Palm Pre (Sprint) SmartphoneFollow @infoworld
Like Google Android, Palm's webOS can handle full multitasking--something that iPhone OS 2.0 can't do. The Pre manages multitasking with a deck-of-cards visualization: You can view each of your open applications at once, shuffle them any way you choose, and then discard the ones you want to close. You do all of that with gestures that mimic handling a physical deck of cards. Apps remain live even when minimized into the card view, so changes can continue to happen in real time, even if you've moved on to another activity. Overall, I found this arrangement a playful and intuitive experience for managing multiple apps.
webOS also has a great notifications feature, a small alert that pops up at the bottom of the screen when you have an incoming call, text message, or e-mail, but that alert comes up without interrupting the app you have open (similar to Google Android). Though the notifications are nifty, I found their placement--below the Quick Launch Bar--a bit annoying: I kept accidentally hitting the Notifications when I wanted the Launch Bar (or vice versa). I prefer Google Android's layout, in which the notifications run across the top of the screen. Notifications also pop up on the Pre's stand-by screen.
Fans of Palm OS will be happy to know that the Pre retains the copy-and-paste function: You simply hold down Shift on the keyboard and then drag on the touchscreen to select the desired block of text. Afterward you open the application menu in the upper-left corner of the screen and select copy, cut, or paste.
Social Networking Synergy
One of the most important components of webOS is its ability to synchronize, and synthesize, information from various sources into one seamless, integrated view. Palm calls this concept "Synergy," and it is incorporated into the contacts, e-mail, and messaging applications. For example, you can sync the Pre to your Google, Facebook, and Microsoft Exchange accounts; it will grab your contacts from those accounts, and all of them will appear in the Pre's Contacts app.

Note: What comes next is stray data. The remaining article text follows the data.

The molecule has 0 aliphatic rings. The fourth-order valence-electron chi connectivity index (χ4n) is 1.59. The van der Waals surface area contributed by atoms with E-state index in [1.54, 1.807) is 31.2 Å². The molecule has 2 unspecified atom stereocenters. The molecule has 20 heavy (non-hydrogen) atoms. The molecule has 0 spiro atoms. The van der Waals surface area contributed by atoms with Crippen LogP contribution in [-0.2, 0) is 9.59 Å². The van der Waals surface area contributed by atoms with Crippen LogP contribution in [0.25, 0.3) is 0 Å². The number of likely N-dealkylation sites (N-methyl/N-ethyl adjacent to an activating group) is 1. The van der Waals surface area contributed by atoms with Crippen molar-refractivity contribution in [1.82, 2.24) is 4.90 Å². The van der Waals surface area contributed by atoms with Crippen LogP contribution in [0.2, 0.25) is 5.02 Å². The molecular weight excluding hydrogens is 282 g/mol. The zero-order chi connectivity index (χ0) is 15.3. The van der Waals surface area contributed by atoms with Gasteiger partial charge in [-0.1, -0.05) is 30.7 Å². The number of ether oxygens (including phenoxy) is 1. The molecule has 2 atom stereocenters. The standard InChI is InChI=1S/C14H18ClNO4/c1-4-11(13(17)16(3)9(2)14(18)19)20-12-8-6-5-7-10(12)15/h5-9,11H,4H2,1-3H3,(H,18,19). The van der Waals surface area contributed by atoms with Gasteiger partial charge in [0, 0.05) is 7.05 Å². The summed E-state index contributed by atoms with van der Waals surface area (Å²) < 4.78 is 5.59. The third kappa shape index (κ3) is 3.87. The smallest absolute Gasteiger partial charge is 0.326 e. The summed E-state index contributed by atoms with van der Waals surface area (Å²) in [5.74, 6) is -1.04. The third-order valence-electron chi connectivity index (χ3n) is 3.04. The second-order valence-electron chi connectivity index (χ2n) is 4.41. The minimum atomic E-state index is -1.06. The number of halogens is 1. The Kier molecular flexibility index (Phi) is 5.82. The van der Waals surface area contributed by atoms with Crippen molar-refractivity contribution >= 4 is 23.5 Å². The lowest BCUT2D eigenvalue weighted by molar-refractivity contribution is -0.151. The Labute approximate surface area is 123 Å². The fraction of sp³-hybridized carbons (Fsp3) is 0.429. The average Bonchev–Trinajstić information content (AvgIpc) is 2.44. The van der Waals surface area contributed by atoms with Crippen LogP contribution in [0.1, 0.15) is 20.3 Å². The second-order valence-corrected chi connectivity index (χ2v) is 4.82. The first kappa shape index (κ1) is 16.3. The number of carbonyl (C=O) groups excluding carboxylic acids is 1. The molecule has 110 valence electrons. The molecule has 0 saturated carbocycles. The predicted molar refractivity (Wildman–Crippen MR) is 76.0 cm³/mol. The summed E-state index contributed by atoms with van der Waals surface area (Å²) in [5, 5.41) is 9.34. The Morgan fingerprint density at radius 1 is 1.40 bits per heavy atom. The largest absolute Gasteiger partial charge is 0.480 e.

On the surface, the idea of having all of your contacts pulled into one list seems like a good approach. In practice, however, I found it a bit overwhelming--and honestly, I'm not sure if it's for me. A lot of my Facebook friends are not people I regularly communicate with, so having them appear in my Contacts was a bit unnerving. And unfortunately, you don't get a way to load specific contact lists from those accounts--it's either all of your contacts or none.
If you'd rather use a desktop app to store your contacts, calendar, and tasks, such as iCal and Address Book (Macs) or the desktop Outlook or Palm Desktop (PCs), you can download a third-party app that can sync your desktop software to a Google account. You can then sync your Google account to the Pre. You can also sync Outlook directly with your Pre over Wi-Fi using the third-party app PocketMirror (currently available in the Palm Apps Catalog).
The Calendar app has color coordination and multiple calendar support. The big news is that you can subscribe to public and specific calendars, like those on Google and Facebook. If you use the Pre to add something to your Google calendar, for instance, that info will sync with the details on Google's Calendar Web site (though it takes a few hours to appear online).